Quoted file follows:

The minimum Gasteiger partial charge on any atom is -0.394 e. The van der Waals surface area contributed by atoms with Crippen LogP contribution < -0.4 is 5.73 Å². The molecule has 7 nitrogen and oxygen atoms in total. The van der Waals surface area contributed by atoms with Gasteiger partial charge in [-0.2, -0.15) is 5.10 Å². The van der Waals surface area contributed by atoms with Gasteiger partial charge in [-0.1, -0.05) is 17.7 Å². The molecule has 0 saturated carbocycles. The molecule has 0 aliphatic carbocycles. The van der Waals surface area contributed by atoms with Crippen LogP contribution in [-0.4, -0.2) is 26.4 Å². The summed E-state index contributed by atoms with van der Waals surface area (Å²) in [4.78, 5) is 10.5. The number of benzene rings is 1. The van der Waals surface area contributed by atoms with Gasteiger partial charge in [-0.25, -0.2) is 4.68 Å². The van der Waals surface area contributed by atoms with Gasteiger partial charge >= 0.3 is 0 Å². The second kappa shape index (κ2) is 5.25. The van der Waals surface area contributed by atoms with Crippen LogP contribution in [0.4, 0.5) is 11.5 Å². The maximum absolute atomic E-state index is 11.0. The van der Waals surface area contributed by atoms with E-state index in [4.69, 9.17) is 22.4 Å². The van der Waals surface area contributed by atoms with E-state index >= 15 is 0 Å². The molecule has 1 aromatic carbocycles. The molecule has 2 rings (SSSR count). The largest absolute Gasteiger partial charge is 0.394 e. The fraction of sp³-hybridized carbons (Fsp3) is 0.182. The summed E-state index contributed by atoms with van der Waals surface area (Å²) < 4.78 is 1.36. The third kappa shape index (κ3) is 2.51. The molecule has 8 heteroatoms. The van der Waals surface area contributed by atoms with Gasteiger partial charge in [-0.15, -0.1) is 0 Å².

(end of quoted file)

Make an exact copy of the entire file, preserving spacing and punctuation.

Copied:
The minimum Gasteiger partial charge on any atom is -0.394 e. The van der Waals surface area contributed by atoms with Crippen LogP contribution < -0.4 is 5.73 Å². The molecule has 7 nitrogen and oxygen atoms in total. The van der Waals surface area contributed by atoms with Gasteiger partial charge in [-0.2, -0.15) is 5.10 Å². The van der Waals surface area contributed by atoms with Gasteiger partial charge in [-0.1, -0.05) is 17.7 Å². The molecule has 0 saturated carbocycles. The molecule has 0 aliphatic carbocycles. The van der Waals surface area contributed by atoms with Crippen LogP contribution in [-0.4, -0.2) is 26.4 Å². The summed E-state index contributed by atoms with van der Waals surface area (Å²) in [4.78, 5) is 10.5. The number of benzene rings is 1. The van der Waals surface area contributed by atoms with Gasteiger partial charge in [-0.25, -0.2) is 4.68 Å². The van der Waals surface area contributed by atoms with Gasteiger partial charge >= 0.3 is 0 Å². The second kappa shape index (κ2) is 5.25. The van der Waals surface area contributed by atoms with Crippen LogP contribution in [0.4, 0.5) is 11.5 Å². The maximum absolute atomic E-state index is 11.0. The van der Waals surface area contributed by atoms with E-state index in [4.69, 9.17) is 22.4 Å². The van der Waals surface area contributed by atoms with E-state index >= 15 is 0 Å². The molecule has 1 aromatic carbocycles. The molecule has 2 rings (SSSR count). The largest absolute Gasteiger partial charge is 0.394 e. The fraction of sp³-hybridized carbons (Fsp3) is 0.182. The summed E-state index contributed by atoms with van der Waals surface area (Å²) < 4.78 is 1.36. The third kappa shape index (κ3) is 2.51. The molecule has 8 heteroatoms. The van der Waals surface area contributed by atoms with Gasteiger partial charge in [-0.15, -0.1) is 0 Å².